With the festive season just around the corner, it’s likely your house is about to start filling up with gifts to give to your loved ones. Plus, an abundance of festive wrapping paper, ribbons, gift tags and bags. And that’s not to mention the packaging all the gifts came in. From shopping bags for your in-store sprees to cardboard boxes and plastic bags from those late night online orders.
The festivities and the pandemic aren’t the only things on everyone’s mind as of late; our planet is as well. Climate change is currently having a significant and harmful effect on the planet. Our sea levels are rising at an accelerating rate, wildfires are becoming more and more common, as are heatwaves, storms and droughts.
And, now more than ever, we are trying to do something about it. We are all starting to make small changes. Swapping out single-use plastic for reusable versions, trying to use public transport or walking instead of using the car, and cutting down on the amount of meat and dairy we consume. These are just some of the things we the public, as a collective, are trying to do in order to save our planet.
Because after all, there isn’t a replacement.
Having a Sustainable Christmas
Trying to be more sustainable in your gifting process this Christmas is one more thing we can do in order to produce less waste. Recycling in the UK is already saving around 10-15 million tonnes of the equivalent in CO2 each year. This is equivalent to taking 3.5 million cars off the road. Thinking ‘green’ this year will only add to these numbers.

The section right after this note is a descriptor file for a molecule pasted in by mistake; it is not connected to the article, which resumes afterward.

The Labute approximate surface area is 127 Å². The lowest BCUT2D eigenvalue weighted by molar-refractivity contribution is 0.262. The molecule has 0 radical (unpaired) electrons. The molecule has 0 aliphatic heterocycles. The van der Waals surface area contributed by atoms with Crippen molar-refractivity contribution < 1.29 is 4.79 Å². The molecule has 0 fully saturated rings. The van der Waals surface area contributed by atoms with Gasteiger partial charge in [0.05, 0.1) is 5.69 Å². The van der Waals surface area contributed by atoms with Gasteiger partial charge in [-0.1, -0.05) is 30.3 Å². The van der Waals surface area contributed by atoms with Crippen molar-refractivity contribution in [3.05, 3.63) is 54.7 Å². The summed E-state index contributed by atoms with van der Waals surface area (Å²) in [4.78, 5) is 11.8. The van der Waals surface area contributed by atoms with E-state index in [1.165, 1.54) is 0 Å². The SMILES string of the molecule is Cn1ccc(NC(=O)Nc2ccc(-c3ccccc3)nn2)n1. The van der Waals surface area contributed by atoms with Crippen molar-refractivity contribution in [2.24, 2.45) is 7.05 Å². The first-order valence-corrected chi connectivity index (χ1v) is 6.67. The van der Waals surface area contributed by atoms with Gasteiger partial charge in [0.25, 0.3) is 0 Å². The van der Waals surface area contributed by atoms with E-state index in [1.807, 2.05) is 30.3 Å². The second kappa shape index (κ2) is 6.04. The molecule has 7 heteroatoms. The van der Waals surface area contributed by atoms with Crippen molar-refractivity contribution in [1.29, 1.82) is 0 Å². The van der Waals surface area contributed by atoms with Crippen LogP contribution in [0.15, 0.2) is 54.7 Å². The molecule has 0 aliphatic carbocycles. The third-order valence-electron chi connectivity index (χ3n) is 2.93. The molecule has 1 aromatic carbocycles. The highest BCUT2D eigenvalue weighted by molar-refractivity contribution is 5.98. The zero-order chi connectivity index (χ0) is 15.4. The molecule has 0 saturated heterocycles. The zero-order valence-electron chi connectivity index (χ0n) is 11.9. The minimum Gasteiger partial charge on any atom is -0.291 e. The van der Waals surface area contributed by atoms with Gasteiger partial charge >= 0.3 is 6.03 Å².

We’re not saying that we should give up the idea of Christmas and gift giving altogether. We just need to think of a more conscious way of going about it. It is estimated that each year we dispose of around 108 million rolls of wrapping paper during the festive season. Even the wrapping paper we do try to recycle, often isn’t actually recyclable. Festive wrapping that contains plastic, dye, foil, glitter or leftover tape can’t be recycled in anyway.
But, as it’s too late to change the past, we can always aim to improve moving forwards. So what are the alternatives?
Sustainable Christmas Wrapping Paper
Brown paper is a popular sustainable choice to use for wrapping your gifts this year. It may be more plain than usual, but as it is a recyclable material, it heads to the top of the list. However, if you’re still after something a little bit extra this year, sourcing recycled and recyclable wrap is the next stop on the ‘saving the planet one step at a time’ checklist. Not On The High Street stock Sophia Victoria Joy – an eco-friendly and screen printed right here in Britain brand of 100% recycled paper. Or, try some reusable fabric gift wrap for something a little different.
And once you’ve sourced your recycled wrap, your choice of ribbons are next to check off. Ditch the plastic ribbon that will inevitably end up in the landfill in the new year. Instead, head to ‘eco-craft’ for the locally manufactured twool (jute, cotton and wool twine) to add your touch to those gifts this year.
Small Changes Have A Big Impact
It may not seem as though swapping out wrapping paper and ribbon is going to help our planet in anyway. After all, we’re all only one person and what can we do? But if you stop getting wrapped up (sorry) in the excitement of the festive season, take a step back to think about the planet. In doing so, encourage one other person too and in turn they can help spread the message. This seemingly small change can affect climate change in a big way when multiplied across the population.
It may have taken us longer than it should have to realise the damage we are causing to our planet. It may be taking activists such as Greta Thunberg and even the nations favourite man David Attenborough to open our eyes to the issue. But it doesn’t mean we are too late to do what we can in order to save it.
Whether it’s using reusable plastic bags and coffee cups, opting to ride the bus to work, or thinking more about how we’re going to wrap our gifts this Christmas. Making small changes everyday are all steps in the right direction.
Go green and have a more conscious, sustainable Christmas this year.